Why You Should Be Optimistic

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May 21, 2013

 

Watching the evening news, it’s easy to become cynical about the state of the world. Negative news sells, so we get a constant view of the downside of things, often in real time and to a nauseating degree of repetition and detail.

 

A more balanced view conveys the fact that we are living in one of the most exciting, opportunistic periods in history. Paradoxically, the same technology and Internet that serve a steady diet of negative news are also spreading knowledge and opportunities more widely than ever before.

 

History proves the truism that knowledge is power.  Unfortunately,
through much of history knowledge, power and resources concentrated in a
too-small number of hands. Both within nations and between nations, the gulf
between haves and have-nots grew wide.

 

But today we are in a new age in which information and knowledge are spreading more evenly. In the past five years alone, the proportion of the world’s population using
mobile devices has doubled. This freer availability of knowledge is empowering
individuals, whoever they are and wherever they live. The desire for individual
rights, freedom and democracy is spreading across the globe. Free markets and
capitalism have moved into places we once hardly could have imagined, such as the
former Soviet Union. The breaking of the Berlin Wall was no less amazing a feat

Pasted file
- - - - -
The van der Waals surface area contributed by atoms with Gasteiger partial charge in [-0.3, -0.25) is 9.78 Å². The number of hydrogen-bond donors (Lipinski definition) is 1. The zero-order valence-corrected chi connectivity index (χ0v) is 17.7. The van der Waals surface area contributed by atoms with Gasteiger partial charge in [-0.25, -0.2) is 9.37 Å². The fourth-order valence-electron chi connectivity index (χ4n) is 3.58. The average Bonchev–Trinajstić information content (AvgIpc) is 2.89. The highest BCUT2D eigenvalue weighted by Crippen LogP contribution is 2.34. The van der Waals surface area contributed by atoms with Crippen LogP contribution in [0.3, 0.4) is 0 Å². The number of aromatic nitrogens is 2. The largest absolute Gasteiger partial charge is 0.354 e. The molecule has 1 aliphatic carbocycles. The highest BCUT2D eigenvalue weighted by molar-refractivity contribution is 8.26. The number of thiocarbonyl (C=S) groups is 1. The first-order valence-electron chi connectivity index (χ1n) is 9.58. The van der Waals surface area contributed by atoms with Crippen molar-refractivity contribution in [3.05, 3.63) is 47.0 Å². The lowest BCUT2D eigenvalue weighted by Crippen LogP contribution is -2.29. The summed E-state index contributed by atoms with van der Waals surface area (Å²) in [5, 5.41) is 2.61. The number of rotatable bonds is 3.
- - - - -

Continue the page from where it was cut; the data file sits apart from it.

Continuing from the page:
of the human spirit than placing a man on the moon.

 

And studies show that as knowledge and capitalism spread, poverty declines, health
improves and peace increases. China offers a dramatic example. In 1990, shortly
before the Internet really took off, the adult literacy rate was 78%. Twenty
years later it was 94%. During this time, freer markets led to annual economic
growth rates that routinely topped 10%, which led to China supplanting Japan as
the world’s second largest economy.

 
How is that good news for Americans, you may ask?

 

It’s important to recognize that the rest of the world’s rise need not be America’s
fall. This is not a zero-sum game. Imagine the need for raw materials, goods
and services that nations will generate as they continue to grow. Their good
news is our good news. The magic of Adam Smith’s invisible hand is that what’s
good for the baker is good for the rest of us. And what’s good for the rest of
the world will be good for the U.S. as opportunities for business, investment and
travel multiply. But first we have to embrace the positive changes taking place
and recognize how, by many measures, they make the world a better place.

 

May is a month when new college graduates look to their future life-paths with hope,
even knowing that missteps can and probably will occur. Fortunately for them
and us, many of the demonstrable trends at play in the world support such
optimism.